Friday, February 18, 2011

A Plan to End Myco?

Stripers Forever fighting deadly fish disease
Stripers Forever has announced an outreach initiative to raise money for research on mycobacteriosis, a deadly fish disease that is increasingly prevalent in the Chesapeake Bay where the bulk of stripers that migrate up and down the Atlantic Coast are spawned.

Mycobacteriosis is believed to be nearly always fatal to infected striped bass and can create serious health problems for anglers and anyone else handling those fish before they are cooked. Fishery scientists estimate that more than 75 percent of all striped bass in the Chesapeake Bay system are infected with mycobacteriosis.

There is no known cure for this insidious disease which represents a major threat to the well-being of stripers and thus the future of recreational and commercial striped bass fishing from Maine to North Carolina.
Mycobacteriosis, myco or fish handlers disease as it is variously called,  is a serious disease.  The genus Mycobacteria contains such pathogens as tubrculosis and leprosy.  It is a chronic wasting infection in fish, and I see many sick fish that are probably the result of myco (it's difficult to tell without opening them up, and opening your self up to the possibility of infection).  Most of the fish we see are probably infected.   I find it hard to see how we can "treat" myco in fish in the Bay.  Much like it's relative, tuberculosis, I suspect the ultimate treatment consists of discovering the factors that encourage its spread in the wild.  We know that in aquaculture situations that overcrowding, poor water quality and poor diet are associated with outbreaks.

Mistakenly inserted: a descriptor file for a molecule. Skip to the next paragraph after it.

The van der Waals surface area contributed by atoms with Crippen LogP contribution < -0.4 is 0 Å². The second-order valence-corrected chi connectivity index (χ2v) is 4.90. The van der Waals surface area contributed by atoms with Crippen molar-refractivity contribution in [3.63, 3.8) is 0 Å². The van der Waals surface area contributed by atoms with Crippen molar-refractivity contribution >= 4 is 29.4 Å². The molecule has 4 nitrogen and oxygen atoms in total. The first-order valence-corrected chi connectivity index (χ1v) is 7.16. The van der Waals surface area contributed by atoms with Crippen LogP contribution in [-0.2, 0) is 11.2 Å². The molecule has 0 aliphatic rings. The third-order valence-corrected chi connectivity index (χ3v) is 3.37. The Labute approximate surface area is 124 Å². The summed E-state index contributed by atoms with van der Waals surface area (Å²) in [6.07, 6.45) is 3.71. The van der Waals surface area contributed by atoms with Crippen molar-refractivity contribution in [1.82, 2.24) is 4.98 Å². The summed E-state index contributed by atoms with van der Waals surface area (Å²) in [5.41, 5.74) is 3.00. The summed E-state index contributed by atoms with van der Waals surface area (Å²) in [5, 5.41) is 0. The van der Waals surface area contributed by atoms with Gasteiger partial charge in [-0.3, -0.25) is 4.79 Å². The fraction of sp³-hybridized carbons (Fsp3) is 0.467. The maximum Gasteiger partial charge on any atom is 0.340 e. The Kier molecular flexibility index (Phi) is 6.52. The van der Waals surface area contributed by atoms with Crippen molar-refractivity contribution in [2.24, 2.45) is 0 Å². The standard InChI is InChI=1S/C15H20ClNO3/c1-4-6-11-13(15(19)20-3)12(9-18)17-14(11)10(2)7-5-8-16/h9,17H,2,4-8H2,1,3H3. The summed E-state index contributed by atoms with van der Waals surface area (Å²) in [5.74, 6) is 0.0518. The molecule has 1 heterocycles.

Maybe the answer is simply to get the water quality good (How hard can that be...) and allow them to eat the right food.  It has been proposed that menhaden are important in their diet as a source of essential fatty acids, and that lack of menhaden due to the menhaden fishery in Virginia may be a contributing factor, but I haven't seen any supporting data.  Maybe these funds could  be used to study this possibility. 

Myco is also a serious human health threat.  Humans are occasionally infected, usually by a "fish stick", being stuck by the spine of a fish, but sometimes through any open wound.  The bacterium seems to grow poorly in people and usually in extremities (near the site of a "stick"?) where it is cooler.  It can be treated and cured with antibiotics, but like tuberculosis and leprosy, it is a long, grueling course of antibiotics, as the bug is pretty well shielded by it's waxy coat. I know several people who have been infected, one more than once, as a result of handling fish at work.
The fund raising appeal being administered by Stripers Forever is called The Mycobacteriosis Research Initiative (MRI).

Donations to MRI will benefit the Virginia Institute of Marine Science (VIMS), the leading authority on mycobacteriosis. Checks should be made payable to "VIMS Foundation" (write "For Myco Research" on the memo line) and mailed to VIMS Foundation, P.O. Box 1693, Williamsburg, VA 23187-8779.

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